Inhalation of fine particulate matter air (PM) pollution (<2.5pm) is associated with an increased risk for cardiovascular disease (CVD) and Type 2 diabetes (T2D). Short-term exposure of mice to concentrated ambient air particulate matter (CAP) decreases vascular insulin sensivity and circulating endothelial progenitor cells (EPCs). EPCs are thought to be involved in endothelial maintenance, thus we propose that CAP-induced suppression of circulating and tissue-resident EPCs leads to endothelial injury and insulin resistance, which provokes systemic insulin resistance ultimatively increasing the risk for T2D and CVD. CAP exposure affects vascular health by triggering low-grade inflammation via Inflammasome activation. To elucidate both, mechanism(s) and causal relationship of endothelial injury, EPC depletion and vascular insulin resistance we will examine in the aim 1:1) whether CAP-exposure alone is sufficient to induce systemic insulin resistance or whether it only exacerbates the effects of obesity, and 2) the physico-chemical composition and body deposition of CAP to establish a more precise dosimetry and to find potential particle properties responsible for the biological effects. In our second aim we will investigate whether alterations in circulating/tissue resident EPCs and endothelial health are causative for the development of vascular insulin resistance. Finally, to find the mechanisms of CAP-induced vascular insulin resistance we will examine in aim 3 a possible role ofthe activation ofthe inflammasome. We will utilize a mouse model of diet-induced obesity (DIO) to investigate effects of HFD-feeding, and use mice deficient in NLRP3 and Casp-1 to test the contribution of Inflammasome activation in the development of vascular insulin resistance. Completion of these studies will provide novel insights into the mechanism(s) by which inhaled ambient particles increase the risk for T2D and CVD, and as such will provide unique and detailed information of particle dose, composition and deposition and their correlation with biological responses, which could lead to the development of novel biomarkers and strategies for the regulation of environmental pollutants and the prevention and management of insulin resistance, obesity, T2D and CVD.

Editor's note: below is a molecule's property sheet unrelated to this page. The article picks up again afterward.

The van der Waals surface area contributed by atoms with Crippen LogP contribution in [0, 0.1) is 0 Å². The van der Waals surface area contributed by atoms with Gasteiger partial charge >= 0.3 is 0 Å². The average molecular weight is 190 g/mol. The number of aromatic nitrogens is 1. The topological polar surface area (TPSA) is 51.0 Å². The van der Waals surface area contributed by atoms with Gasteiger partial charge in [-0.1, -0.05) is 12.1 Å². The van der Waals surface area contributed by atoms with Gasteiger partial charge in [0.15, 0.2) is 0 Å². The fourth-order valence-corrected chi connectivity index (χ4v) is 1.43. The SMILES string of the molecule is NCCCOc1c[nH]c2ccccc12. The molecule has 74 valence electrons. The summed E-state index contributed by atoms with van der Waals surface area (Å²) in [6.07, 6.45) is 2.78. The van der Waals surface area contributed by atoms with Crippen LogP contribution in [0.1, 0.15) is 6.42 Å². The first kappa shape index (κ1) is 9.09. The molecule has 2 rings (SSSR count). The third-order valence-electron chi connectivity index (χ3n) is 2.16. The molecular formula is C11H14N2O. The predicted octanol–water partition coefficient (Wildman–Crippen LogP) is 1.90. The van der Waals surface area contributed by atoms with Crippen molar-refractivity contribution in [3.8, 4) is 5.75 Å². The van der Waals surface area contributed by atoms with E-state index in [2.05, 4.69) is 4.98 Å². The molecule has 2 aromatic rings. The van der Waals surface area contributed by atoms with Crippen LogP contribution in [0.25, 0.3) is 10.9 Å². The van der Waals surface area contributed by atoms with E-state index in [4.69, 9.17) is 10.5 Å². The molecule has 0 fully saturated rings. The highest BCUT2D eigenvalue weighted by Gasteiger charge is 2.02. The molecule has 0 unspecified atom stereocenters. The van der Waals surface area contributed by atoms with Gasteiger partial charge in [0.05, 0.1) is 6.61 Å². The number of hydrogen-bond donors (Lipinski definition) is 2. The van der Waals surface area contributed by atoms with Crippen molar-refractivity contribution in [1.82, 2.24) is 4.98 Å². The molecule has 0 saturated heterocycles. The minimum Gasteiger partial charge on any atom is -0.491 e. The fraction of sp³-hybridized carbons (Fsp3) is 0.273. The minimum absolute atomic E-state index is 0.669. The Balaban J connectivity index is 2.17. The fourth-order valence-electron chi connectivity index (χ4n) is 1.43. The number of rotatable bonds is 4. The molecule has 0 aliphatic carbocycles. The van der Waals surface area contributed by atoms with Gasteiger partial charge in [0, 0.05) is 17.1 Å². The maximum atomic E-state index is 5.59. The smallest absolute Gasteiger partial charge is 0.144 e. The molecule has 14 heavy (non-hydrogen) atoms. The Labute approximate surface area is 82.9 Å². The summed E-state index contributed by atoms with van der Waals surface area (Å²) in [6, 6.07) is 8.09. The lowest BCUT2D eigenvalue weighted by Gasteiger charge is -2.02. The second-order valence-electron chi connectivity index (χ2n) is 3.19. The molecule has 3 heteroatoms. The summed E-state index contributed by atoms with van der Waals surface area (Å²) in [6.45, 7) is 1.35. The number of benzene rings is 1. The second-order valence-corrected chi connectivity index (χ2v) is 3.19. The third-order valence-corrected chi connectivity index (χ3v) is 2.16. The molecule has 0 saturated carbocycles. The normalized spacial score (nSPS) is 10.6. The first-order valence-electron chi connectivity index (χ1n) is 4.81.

Environmental factors seem to enhance the rapid evolving epidemic of diabetes and obesity. In this project we will investigate a potential link between diabetes and air pollution by determine the role of inhaled PM on the development of vascular and systemic insulin resistance. This project will provide unparalleled findings that PM may cause diabetes, and could be the basis for future regulations, pre- and intervention strategies.
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